Here's the thing, though. These paradigms themselves are frequently caused by factors beyond dispassionate science. Kuhn himself discovered this when investigating the Ptolemaic and Copernican ideas of the solar system. Ptolemy's paradigm was first formed by Aristotle, who held to a couple of very Greek ideas, one of which was that some bodies are naturally inclined to move in a circular pattern. In other words, planets by their nature would move circularly because that's what they do. Aristotle's assumption set the paradigm that worked for many centuries and allowed the scientists for those days to come up with accurate predictions.

It's much like another image that takes on conflicting perceptions. Look at the drawing of the animal I have here. Is this a drawing of a rabbit or a duck? Normally, you will perceive one or the other first. Interestingly, outside factors make a difference in what you see. The Independent reports "At different times during the year, the result of the test seem to change. During the Easter period, people are more likely to see a rabbit first but in October, seeing the duck first is more common."2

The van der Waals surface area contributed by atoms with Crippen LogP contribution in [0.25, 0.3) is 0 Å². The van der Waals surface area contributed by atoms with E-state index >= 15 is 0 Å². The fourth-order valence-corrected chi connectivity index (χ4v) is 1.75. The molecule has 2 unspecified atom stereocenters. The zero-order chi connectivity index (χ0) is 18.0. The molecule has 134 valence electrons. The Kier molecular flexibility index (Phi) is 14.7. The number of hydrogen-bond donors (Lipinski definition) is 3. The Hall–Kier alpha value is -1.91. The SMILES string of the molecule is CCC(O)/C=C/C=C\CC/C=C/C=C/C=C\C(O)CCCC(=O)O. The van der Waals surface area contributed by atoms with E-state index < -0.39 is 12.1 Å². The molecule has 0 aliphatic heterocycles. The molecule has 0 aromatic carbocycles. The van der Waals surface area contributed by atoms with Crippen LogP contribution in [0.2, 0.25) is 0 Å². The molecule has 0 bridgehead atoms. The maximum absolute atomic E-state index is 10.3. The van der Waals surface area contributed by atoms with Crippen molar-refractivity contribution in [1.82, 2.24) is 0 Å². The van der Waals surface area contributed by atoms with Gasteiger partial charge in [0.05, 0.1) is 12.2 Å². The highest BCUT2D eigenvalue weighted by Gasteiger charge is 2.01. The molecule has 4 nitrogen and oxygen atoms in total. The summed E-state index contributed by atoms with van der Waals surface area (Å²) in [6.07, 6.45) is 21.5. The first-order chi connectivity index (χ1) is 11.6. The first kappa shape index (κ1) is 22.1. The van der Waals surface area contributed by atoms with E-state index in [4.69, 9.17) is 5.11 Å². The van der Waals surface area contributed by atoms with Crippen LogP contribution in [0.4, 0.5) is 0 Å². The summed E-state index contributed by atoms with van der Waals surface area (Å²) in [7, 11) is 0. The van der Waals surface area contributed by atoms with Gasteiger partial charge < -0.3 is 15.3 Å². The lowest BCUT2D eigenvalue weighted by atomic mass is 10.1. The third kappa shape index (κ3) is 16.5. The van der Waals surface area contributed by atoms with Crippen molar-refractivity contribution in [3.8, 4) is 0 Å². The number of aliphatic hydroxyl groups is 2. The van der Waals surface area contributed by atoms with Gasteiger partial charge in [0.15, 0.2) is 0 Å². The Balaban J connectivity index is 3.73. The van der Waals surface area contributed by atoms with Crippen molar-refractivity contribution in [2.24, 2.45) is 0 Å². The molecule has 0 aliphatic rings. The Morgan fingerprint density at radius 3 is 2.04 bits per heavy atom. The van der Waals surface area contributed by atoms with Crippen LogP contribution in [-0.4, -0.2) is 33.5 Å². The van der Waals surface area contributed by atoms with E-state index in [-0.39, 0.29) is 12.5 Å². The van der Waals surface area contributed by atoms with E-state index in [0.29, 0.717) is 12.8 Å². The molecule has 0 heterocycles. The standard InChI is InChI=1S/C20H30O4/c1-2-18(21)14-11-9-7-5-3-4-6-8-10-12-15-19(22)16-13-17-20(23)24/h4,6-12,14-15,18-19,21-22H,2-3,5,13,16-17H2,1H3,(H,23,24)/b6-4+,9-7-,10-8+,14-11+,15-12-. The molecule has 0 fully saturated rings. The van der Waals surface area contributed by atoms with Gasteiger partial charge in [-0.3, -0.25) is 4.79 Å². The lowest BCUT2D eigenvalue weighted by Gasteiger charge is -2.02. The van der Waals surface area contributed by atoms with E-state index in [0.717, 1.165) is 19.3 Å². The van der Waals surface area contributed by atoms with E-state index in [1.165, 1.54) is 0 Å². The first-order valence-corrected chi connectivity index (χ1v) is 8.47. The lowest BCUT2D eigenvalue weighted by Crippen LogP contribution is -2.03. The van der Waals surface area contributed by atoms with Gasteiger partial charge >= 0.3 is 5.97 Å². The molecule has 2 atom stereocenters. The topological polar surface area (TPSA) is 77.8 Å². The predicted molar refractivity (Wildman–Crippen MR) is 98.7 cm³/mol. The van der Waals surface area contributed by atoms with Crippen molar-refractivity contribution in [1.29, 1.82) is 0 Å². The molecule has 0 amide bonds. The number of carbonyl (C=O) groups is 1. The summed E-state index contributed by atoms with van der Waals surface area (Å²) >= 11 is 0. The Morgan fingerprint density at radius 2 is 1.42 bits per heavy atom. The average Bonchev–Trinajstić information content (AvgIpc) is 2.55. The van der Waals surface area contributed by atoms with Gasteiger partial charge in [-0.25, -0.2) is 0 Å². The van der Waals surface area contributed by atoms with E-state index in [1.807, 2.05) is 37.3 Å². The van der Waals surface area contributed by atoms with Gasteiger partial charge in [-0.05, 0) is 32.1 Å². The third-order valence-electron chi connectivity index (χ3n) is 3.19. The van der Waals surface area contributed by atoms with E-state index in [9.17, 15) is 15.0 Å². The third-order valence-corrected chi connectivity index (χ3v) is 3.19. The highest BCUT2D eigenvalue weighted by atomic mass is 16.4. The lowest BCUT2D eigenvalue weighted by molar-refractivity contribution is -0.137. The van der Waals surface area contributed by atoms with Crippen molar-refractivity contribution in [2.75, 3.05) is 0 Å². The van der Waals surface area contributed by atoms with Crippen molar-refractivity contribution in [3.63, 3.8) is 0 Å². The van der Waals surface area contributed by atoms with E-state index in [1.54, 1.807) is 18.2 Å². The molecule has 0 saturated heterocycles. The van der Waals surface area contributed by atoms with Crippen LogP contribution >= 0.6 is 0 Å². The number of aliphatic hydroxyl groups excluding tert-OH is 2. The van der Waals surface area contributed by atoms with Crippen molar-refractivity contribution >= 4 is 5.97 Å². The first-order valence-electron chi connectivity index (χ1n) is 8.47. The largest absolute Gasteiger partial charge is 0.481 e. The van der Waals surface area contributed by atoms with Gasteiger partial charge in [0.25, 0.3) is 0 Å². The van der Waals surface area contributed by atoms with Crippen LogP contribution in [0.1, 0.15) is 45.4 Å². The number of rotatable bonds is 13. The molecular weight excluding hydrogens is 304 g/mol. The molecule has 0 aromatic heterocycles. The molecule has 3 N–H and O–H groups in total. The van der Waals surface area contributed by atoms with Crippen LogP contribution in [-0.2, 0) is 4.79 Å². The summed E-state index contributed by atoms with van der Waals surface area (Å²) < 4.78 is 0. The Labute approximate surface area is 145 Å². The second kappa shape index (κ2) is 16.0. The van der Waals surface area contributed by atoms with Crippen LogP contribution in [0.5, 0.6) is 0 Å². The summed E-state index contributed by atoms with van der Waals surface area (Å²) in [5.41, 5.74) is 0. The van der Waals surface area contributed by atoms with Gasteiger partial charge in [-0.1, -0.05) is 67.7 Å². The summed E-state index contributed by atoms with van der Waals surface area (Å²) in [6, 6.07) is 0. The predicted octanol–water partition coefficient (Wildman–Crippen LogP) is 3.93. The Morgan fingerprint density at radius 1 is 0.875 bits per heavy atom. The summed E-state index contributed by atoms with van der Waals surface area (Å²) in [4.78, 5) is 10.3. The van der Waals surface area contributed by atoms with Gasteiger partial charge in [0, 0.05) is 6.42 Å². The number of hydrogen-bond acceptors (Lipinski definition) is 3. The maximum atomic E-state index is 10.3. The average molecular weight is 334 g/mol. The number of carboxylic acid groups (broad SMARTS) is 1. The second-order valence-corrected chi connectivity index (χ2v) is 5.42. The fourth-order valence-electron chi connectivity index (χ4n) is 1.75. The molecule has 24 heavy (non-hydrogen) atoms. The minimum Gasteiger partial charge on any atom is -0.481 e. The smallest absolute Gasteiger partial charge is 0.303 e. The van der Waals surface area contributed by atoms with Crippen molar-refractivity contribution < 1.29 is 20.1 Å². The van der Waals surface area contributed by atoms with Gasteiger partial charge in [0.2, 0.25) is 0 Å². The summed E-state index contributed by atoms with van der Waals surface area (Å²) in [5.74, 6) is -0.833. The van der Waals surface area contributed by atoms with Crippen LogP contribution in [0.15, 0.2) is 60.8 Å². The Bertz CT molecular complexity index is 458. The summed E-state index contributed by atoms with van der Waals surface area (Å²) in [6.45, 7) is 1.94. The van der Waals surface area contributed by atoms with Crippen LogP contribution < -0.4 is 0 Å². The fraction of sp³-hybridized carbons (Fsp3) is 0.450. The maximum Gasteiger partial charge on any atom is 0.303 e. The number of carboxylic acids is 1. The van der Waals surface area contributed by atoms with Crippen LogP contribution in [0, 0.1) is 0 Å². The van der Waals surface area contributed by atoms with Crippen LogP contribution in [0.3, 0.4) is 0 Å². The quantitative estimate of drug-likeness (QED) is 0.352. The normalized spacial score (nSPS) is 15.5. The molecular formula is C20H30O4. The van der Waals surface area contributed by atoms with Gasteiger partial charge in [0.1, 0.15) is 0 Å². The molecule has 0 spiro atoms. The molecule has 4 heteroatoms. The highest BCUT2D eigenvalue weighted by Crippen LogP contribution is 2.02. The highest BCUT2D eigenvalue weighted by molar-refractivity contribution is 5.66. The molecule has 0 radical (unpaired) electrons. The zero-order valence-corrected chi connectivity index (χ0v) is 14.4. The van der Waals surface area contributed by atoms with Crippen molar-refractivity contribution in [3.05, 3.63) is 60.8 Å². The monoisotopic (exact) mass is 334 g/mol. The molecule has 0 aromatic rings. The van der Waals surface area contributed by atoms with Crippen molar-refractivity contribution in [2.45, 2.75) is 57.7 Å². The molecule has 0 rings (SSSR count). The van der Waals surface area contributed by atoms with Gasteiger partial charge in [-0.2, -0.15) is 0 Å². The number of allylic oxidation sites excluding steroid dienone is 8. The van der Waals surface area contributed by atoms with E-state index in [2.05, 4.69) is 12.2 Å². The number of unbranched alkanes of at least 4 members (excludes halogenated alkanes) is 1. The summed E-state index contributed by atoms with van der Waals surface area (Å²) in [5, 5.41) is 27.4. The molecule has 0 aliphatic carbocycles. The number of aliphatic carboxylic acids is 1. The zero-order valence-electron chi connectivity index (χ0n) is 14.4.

Aristotle's assumption on the nature of bodies moving in a circular pattern was based on Greek philosophy. Thus it was a philosophical commitment that shaped the science of planetary orbits and of our understanding the nature of our solar system for centuries. It was only when instruments became more sophisticated that flaw could be seen in the model. These flaws grew to the point of crisis until those within the community had to abandon their paradigm and adopt a new one. This is what Kuhn labels a paradigm shift.

The Consensus Can Be Wrong

Before a paradigm shift occurs, there is a scientific consensus about whatever point one is discussing. But even though a consensus exists, that doesn't mean those who oppose the consensus are wrong. They may in fact be right, but they are simply offering a different paradigm.